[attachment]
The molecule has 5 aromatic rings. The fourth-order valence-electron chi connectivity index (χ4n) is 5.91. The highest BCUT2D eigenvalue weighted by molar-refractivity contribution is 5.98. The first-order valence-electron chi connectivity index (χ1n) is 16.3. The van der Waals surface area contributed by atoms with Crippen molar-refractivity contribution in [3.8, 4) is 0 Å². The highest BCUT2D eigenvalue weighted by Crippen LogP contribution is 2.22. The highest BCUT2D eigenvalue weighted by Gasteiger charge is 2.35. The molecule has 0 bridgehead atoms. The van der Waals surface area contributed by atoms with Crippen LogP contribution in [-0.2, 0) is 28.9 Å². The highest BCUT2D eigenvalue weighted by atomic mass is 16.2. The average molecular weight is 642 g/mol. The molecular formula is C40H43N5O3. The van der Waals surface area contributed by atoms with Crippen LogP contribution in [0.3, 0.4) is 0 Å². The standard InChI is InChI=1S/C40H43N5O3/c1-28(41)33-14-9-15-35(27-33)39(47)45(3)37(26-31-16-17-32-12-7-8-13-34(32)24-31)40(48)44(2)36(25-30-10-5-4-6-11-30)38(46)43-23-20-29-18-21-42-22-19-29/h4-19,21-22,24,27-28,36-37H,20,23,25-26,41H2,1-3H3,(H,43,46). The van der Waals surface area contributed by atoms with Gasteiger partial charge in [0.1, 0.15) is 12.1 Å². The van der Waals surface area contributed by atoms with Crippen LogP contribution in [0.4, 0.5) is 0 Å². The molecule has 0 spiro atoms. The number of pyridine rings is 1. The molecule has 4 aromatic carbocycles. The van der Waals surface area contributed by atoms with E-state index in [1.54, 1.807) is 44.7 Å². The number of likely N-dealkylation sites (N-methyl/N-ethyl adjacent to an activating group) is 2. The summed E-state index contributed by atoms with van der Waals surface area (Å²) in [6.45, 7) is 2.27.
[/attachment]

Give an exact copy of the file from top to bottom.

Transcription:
The molecule has 5 aromatic rings. The fourth-order valence-electron chi connectivity index (χ4n) is 5.91. The highest BCUT2D eigenvalue weighted by molar-refractivity contribution is 5.98. The first-order valence-electron chi connectivity index (χ1n) is 16.3. The van der Waals surface area contributed by atoms with Crippen molar-refractivity contribution in [3.8, 4) is 0 Å². The highest BCUT2D eigenvalue weighted by Crippen LogP contribution is 2.22. The highest BCUT2D eigenvalue weighted by Gasteiger charge is 2.35. The molecule has 0 bridgehead atoms. The van der Waals surface area contributed by atoms with Crippen LogP contribution in [-0.2, 0) is 28.9 Å². The highest BCUT2D eigenvalue weighted by atomic mass is 16.2. The average molecular weight is 642 g/mol. The molecular formula is C40H43N5O3. The van der Waals surface area contributed by atoms with Crippen LogP contribution in [0.3, 0.4) is 0 Å². The standard InChI is InChI=1S/C40H43N5O3/c1-28(41)33-14-9-15-35(27-33)39(47)45(3)37(26-31-16-17-32-12-7-8-13-34(32)24-31)40(48)44(2)36(25-30-10-5-4-6-11-30)38(46)43-23-20-29-18-21-42-22-19-29/h4-19,21-22,24,27-28,36-37H,20,23,25-26,41H2,1-3H3,(H,43,46). The van der Waals surface area contributed by atoms with Gasteiger partial charge in [0.1, 0.15) is 12.1 Å². The van der Waals surface area contributed by atoms with Crippen LogP contribution in [0.4, 0.5) is 0 Å². The molecule has 0 spiro atoms. The number of pyridine rings is 1. The molecule has 4 aromatic carbocycles. The van der Waals surface area contributed by atoms with E-state index in [1.54, 1.807) is 44.7 Å². The number of likely N-dealkylation sites (N-methyl/N-ethyl adjacent to an activating group) is 2. The summed E-state index contributed by atoms with van der Waals surface area (Å²) in [6.45, 7) is 2.27.